Katie Field: Underground and overground at ICOM9

In this guest post, Katie Field, researcher in plant-soil interactions and leader of the Field lab at the University of Leeds, UK, reports back from ICOM9, the 9th International Conference on Mycorrhiza, with a round-up of the highlights (and desserts). Mycorrhizal researchers from around the globe converged on the Clarion Congress Hotel in Prague on the 30th July for a week...
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Behind the Cover: New Phytologist 215:4, September 2017

Fungal friend, or foe? In this issue of Behind the Cover, New Phytologist Editor Ian Dickie explains the complicated role of the mushroom gracing the cover of issue 215:4. Amanita muscaria, or fly agaric, is one of the most iconic of fungi: it is the classic mushroom of fairy tales and children's cartoons. Native to the northern hemisphere, it has become a widespread invasi...
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With a little help from my fungus

If you need help defending your tomato plants from pests, enlisting the help of a fungus might not be at the top of your list. But a recent study, published in New Phytologist, has shown that a fungus could actually be an unlikely ally in the greenhouse. Similar to the beneficial microbes that inhabit the human gut, plants can play host to a range of microbes, some of which ...
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From sea to summit: plant colonisation of the land

When plants moved from water onto land, everything changed. Nutrients were scavenged from rocks to form the earliest soils, atmospheric oxygen levels rose dramatically, and plants provided the food that enticed other organisms to expand across the terrestrial world. Building on the success of a meeting in 2010, the New Phytologist Trust organised a multidisciplinary symposiu...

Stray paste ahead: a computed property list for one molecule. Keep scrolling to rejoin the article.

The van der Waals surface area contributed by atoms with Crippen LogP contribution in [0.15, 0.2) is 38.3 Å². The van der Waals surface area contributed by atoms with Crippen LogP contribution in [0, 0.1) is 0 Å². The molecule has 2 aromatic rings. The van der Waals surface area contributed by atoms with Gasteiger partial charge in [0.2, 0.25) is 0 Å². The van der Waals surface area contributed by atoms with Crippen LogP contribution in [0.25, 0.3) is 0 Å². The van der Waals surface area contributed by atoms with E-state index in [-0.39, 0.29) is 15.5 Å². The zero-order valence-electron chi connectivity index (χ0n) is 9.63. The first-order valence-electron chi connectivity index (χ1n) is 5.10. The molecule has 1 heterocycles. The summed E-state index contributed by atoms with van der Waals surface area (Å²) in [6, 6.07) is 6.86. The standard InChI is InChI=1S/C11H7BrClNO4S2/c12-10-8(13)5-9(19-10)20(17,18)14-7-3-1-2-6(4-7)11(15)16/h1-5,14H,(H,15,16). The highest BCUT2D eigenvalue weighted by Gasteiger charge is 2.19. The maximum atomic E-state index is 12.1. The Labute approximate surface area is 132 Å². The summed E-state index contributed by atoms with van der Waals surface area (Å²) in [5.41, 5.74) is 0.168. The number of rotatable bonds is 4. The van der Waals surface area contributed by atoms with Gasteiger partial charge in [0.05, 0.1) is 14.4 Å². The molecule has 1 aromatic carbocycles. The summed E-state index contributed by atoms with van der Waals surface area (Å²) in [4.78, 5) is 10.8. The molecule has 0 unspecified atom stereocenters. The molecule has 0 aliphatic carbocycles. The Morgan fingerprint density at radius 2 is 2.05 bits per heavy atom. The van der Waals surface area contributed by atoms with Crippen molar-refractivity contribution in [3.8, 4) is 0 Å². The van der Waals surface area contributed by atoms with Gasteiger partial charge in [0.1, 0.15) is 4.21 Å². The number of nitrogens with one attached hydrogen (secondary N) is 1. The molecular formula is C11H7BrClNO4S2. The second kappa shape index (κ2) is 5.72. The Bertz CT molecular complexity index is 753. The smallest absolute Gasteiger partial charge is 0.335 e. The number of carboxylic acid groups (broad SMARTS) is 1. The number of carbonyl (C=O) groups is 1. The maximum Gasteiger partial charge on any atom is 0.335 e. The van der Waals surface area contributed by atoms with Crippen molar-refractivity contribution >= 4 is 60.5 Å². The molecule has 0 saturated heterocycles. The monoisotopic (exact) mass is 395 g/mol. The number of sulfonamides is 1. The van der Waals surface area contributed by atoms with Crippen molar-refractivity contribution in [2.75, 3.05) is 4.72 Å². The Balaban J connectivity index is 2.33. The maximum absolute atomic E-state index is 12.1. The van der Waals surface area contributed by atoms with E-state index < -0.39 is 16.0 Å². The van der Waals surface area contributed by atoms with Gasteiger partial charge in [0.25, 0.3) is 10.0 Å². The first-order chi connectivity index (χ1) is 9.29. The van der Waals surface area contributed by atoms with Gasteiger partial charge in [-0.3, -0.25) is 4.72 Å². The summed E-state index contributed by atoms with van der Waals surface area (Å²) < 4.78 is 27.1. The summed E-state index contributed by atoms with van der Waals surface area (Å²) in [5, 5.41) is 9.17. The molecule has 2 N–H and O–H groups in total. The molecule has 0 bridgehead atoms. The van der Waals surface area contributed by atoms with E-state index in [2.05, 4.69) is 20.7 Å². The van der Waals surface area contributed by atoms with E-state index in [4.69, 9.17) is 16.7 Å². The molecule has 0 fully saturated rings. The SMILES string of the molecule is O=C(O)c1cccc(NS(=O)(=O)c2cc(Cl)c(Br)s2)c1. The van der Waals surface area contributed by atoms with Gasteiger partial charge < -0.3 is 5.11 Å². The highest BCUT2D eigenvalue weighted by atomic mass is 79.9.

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Behind the Cover: New Phytologist 212:4, December 2016

Go down to the woods today, and it won’t just be trees that you see, but a woody world inhabited by a diverse range of organisms, including insect herbivores, pollinators, epiphytes, mycorrhizal fungi and fungal pathogens. These organisms make themselves known in different ways. One that gardeners and orchardists will be grudgingly familiar with is apple canker, the fungal i...
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Behind the Cover: New Phytologist 212:2, October 2016

In plants, the cell walls are one of the first lines of defence: they protect the cell from successful invasion and resist fungal pathogens. To defend themselves, plants reinforce the cell wall near the site of fungal penetration by producing a dome-shaped thickening of the cell wall, called a papilla, between the epidermal wall and the plasma membrane. If the fungus is success...
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Behind the Cover: New Phytologist 211:1, July 2016

How does a fungal endophyte, growing inside a blade of grass, colonise the leaf surface? Understanding this process was the aim of Barry Scott and the co-authors of research published in issue 211:1 of New Phytologist. The cover image shows epiphyllous hyphae of Epichloe festucae (in blue) growing on the surface of a leaf blade of Lolium perenne (perennial ryegrass). To ...
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Behind the Cover: New Phytologist 210:2, April 2016

The mushroom on the cover of New Phytologist 210:2 could be assisting the spread of shrubs into the Arctic, and may play an important role in accelerating carbon losses from the warming tundra biome. The photograph, which accompanies the Letter ‘Stable isotope probing implicates a species of Cortinarius in carbon transfer through ectomycorrhizal fungal mycelial networks in A...
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Hidden orchid heterotrophs

While most green plants meet their entire demand for carbon through photosynthesis, some need a helping hand during particular life stages. Orchids produce seeds that require carbon and nutrients from mycorrhizal fungi for germination, a form of nutrition called ‘initial mycoheterotrophy’. Most orchids grow out of it, developing their own ability to fix carbon from photosynthes...
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